Press Release today from Barb Hall and her gang at the OHRC on rental housing in Ontario here:
New guidelines will help improve equal access to rental housing for all Ontarians. The Policy on Human Rights and Rental Housing, Canada's first comprehensive look at how barriers to housing can be identified and eliminated, was released today by the Ontario Human Rights Commission (OHRC).
The policy follows extensive research and consultation with tenants, housing providers, decision-makers and other partners. Its aim is to provide tools, practical scenarios and information that can be applied to everyday situations, so that human rights problems can be eliminated quickly or prevented from happening in the first place.
"The evidence is very clear," said OHRC Chief Commissioner
Barbara Hall. "Discrimination occurs in many forms in rental housing across Ontario. Vulnerable and marginalized people have a much tougher time getting the housing they need because they face a number of barriers. This new policy is just part of a wider effort to break down those barriers to fair rental housing."
Under Ontario's Human Rights Code, tenants and housing providers have rights and obligations. But the Code does not spell out what these protections and duties mean. The policy gives practical advice on how people can exercise their rights and fulfill their obligations.
"There is an undeniable link between affordable and adequate housing and quality of life,"
Barbara Hallsaid. "Secure housing is a starting point for access to good employment, strong community resources and supports, and educational opportunities."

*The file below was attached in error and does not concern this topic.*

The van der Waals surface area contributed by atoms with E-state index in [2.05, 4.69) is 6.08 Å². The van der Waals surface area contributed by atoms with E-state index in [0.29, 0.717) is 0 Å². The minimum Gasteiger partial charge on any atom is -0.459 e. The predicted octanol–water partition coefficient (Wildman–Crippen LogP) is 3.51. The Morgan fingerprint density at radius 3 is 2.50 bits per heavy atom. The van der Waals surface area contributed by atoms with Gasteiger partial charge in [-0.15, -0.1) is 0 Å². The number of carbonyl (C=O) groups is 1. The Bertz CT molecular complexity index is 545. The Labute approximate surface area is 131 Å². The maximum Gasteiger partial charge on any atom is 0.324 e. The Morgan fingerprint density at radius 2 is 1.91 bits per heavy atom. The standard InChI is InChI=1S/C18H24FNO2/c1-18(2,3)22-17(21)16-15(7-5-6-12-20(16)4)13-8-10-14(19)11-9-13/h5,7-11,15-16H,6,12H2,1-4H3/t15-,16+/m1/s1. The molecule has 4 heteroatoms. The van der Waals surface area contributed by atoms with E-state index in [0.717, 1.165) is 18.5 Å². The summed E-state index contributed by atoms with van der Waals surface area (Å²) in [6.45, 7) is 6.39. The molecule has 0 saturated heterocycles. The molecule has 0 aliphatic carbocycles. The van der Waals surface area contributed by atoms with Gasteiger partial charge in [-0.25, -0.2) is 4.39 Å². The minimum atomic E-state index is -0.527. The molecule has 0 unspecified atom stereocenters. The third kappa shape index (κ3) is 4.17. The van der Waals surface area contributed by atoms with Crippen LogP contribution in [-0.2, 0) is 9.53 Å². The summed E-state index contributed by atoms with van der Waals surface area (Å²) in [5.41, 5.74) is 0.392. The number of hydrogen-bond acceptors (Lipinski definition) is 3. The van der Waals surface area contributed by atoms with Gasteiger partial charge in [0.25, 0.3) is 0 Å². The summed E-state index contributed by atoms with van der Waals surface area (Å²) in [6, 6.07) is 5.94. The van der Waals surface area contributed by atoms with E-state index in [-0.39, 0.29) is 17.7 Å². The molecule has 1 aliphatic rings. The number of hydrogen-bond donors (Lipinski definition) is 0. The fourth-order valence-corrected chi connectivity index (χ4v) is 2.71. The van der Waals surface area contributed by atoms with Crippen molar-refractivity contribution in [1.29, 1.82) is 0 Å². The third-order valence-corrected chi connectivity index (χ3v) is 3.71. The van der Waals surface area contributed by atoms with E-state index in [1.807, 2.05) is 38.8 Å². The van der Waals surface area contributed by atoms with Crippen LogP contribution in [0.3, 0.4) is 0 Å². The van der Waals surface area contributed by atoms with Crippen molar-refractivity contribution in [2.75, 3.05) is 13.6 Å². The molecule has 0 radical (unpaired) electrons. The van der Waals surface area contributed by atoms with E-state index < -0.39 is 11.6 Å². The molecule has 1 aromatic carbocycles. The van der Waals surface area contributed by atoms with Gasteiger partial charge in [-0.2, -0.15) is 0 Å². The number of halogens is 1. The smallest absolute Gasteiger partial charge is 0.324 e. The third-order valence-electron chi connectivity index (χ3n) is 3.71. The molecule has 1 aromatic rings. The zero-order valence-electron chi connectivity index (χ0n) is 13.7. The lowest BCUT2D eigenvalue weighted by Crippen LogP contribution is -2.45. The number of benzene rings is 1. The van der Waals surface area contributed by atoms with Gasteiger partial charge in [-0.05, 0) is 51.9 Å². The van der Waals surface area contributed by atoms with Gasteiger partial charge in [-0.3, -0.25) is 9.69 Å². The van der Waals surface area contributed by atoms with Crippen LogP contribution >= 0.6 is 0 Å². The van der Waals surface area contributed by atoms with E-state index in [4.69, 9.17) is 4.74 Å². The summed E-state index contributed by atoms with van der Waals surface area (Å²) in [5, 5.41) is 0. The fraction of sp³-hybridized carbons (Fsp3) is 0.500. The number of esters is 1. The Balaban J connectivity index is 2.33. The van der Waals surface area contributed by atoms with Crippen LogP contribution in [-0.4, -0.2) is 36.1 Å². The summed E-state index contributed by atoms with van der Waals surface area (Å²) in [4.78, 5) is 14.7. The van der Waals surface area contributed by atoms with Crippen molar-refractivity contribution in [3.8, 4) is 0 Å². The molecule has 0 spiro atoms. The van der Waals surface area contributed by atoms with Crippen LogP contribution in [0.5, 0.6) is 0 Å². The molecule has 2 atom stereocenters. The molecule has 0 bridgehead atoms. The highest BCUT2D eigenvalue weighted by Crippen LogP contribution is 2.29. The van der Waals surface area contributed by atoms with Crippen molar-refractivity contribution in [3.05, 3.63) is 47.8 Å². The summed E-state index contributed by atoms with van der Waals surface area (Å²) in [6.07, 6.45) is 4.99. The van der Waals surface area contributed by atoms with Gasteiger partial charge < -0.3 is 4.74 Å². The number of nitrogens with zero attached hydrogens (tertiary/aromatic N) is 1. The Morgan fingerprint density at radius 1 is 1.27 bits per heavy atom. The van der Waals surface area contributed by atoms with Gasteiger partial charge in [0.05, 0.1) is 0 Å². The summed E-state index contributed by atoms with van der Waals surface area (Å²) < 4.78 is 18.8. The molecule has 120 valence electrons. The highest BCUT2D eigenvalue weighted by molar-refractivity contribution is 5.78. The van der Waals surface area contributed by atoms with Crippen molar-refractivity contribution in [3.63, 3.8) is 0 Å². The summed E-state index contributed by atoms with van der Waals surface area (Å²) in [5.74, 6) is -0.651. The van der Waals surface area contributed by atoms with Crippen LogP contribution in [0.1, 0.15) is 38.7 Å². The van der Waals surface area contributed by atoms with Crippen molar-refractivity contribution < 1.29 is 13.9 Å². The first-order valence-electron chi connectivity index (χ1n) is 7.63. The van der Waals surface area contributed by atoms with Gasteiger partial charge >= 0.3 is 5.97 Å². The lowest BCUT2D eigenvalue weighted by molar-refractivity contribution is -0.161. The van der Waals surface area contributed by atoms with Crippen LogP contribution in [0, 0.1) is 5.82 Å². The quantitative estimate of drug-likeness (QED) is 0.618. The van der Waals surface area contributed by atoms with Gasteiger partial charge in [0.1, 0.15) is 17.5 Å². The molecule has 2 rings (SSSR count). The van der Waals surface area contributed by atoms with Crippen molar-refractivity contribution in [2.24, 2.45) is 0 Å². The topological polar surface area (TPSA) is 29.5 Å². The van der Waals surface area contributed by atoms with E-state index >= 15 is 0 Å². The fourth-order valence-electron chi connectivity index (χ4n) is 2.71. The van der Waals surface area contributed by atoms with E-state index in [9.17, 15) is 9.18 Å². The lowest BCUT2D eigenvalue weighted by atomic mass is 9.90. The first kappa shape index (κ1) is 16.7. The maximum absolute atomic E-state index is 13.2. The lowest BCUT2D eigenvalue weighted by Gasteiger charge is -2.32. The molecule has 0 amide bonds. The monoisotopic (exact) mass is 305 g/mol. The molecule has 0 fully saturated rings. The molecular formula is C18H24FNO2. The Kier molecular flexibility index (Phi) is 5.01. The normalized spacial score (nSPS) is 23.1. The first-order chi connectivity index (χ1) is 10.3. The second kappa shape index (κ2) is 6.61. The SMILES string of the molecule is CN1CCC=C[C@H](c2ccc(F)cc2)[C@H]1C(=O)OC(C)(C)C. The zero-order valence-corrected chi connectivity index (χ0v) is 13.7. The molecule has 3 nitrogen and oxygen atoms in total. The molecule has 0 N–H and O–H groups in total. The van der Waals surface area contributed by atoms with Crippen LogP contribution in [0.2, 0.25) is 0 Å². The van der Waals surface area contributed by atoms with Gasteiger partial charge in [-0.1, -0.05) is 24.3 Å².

Housing is a strategic priority for the Ontario Human Rights Commission. Today's policy release will be followed by a report on the progress of recommendations made last year in the OHRC's consultation report, Right at Home as well as new public education "e-learning" tools and other materials to help build awareness of human rights protections in housing.
As Barb tells the Star here, Housing is a human right. Last week it was access. Next week, who knows.
Vince Brescia, president of the Federation of Rental Housing Providers of Ontario, talked of his concern that accommodating people who are physically disabled could bankrupt small landlords. Hall said the policy is flexible enough to give them a recourse if they prove an elevator in a single four-storey building, for example, would be too expensive for a landlord.
Wanna bet that it works that way. I don't.
Landlords can do the following while vetting prospective tenants:
They can ask for rental history, credit references and do credit checks
They can ask for income information and use that together with other important income information
They can only use income information to decide if a person has enough money to cover the rent
They cannot use the "30 per cent rule" — whether rent is 30 per cent or less of the person's income — to turn down a tenant
They can ask for a guarantor to sign the lease, but only if all tenants are asked.
I see disaster on the horizon for small landlords. The UN saw a housing crisis on the horizon for Canada. Well, it is now a guarantee for Ontario.
It is discrimination for a landlord to want to rent to the tenant of his/her choice, if the rejected tenant is from one of the target discrimination groups. It's OK if the prospective tenant is white though. That still flys. So, for landlords, I recommend that they use a blind screening agent.